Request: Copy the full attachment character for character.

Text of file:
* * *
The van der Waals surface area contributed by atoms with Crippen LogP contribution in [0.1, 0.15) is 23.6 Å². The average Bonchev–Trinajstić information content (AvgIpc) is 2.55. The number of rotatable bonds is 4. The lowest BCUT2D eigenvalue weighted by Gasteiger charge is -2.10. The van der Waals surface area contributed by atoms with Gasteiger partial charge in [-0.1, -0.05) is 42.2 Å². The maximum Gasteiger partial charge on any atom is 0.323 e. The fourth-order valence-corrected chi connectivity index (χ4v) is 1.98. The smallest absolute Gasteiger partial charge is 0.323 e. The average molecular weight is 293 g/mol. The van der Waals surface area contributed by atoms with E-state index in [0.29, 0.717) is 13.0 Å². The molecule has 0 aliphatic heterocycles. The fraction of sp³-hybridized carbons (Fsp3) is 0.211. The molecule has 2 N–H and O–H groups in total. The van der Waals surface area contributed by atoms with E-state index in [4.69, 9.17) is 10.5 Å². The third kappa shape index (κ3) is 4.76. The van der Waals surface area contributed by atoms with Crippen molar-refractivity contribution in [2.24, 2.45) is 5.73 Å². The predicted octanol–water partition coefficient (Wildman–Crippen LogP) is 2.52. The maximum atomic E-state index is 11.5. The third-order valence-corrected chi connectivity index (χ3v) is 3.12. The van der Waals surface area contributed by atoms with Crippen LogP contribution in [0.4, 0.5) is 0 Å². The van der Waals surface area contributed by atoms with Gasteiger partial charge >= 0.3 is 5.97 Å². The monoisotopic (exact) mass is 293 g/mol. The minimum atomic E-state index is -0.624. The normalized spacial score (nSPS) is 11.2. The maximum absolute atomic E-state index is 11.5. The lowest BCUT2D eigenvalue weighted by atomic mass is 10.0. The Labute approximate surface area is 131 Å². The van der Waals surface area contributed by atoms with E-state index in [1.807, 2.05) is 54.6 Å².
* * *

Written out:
The van der Waals surface area contributed by atoms with Crippen LogP contribution in [0.1, 0.15) is 23.6 Å². The average Bonchev–Trinajstić information content (AvgIpc) is 2.55. The number of rotatable bonds is 4. The lowest BCUT2D eigenvalue weighted by Gasteiger charge is -2.10. The van der Waals surface area contributed by atoms with Gasteiger partial charge in [-0.1, -0.05) is 42.2 Å². The maximum Gasteiger partial charge on any atom is 0.323 e. The fourth-order valence-corrected chi connectivity index (χ4v) is 1.98. The smallest absolute Gasteiger partial charge is 0.323 e. The average molecular weight is 293 g/mol. The van der Waals surface area contributed by atoms with E-state index in [0.29, 0.717) is 13.0 Å². The molecule has 0 aliphatic heterocycles. The fraction of sp³-hybridized carbons (Fsp3) is 0.211. The molecule has 2 N–H and O–H groups in total. The van der Waals surface area contributed by atoms with E-state index in [4.69, 9.17) is 10.5 Å². The third kappa shape index (κ3) is 4.76. The van der Waals surface area contributed by atoms with Crippen molar-refractivity contribution in [2.24, 2.45) is 5.73 Å². The predicted octanol–water partition coefficient (Wildman–Crippen LogP) is 2.52. The maximum atomic E-state index is 11.5. The third-order valence-corrected chi connectivity index (χ3v) is 3.12. The van der Waals surface area contributed by atoms with Crippen LogP contribution in [0.4, 0.5) is 0 Å². The van der Waals surface area contributed by atoms with Gasteiger partial charge >= 0.3 is 5.97 Å². The monoisotopic (exact) mass is 293 g/mol. The minimum atomic E-state index is -0.624. The normalized spacial score (nSPS) is 11.2. The maximum absolute atomic E-state index is 11.5. The lowest BCUT2D eigenvalue weighted by atomic mass is 10.0. The Labute approximate surface area is 131 Å². The van der Waals surface area contributed by atoms with E-state index in [1.807, 2.05) is 54.6 Å².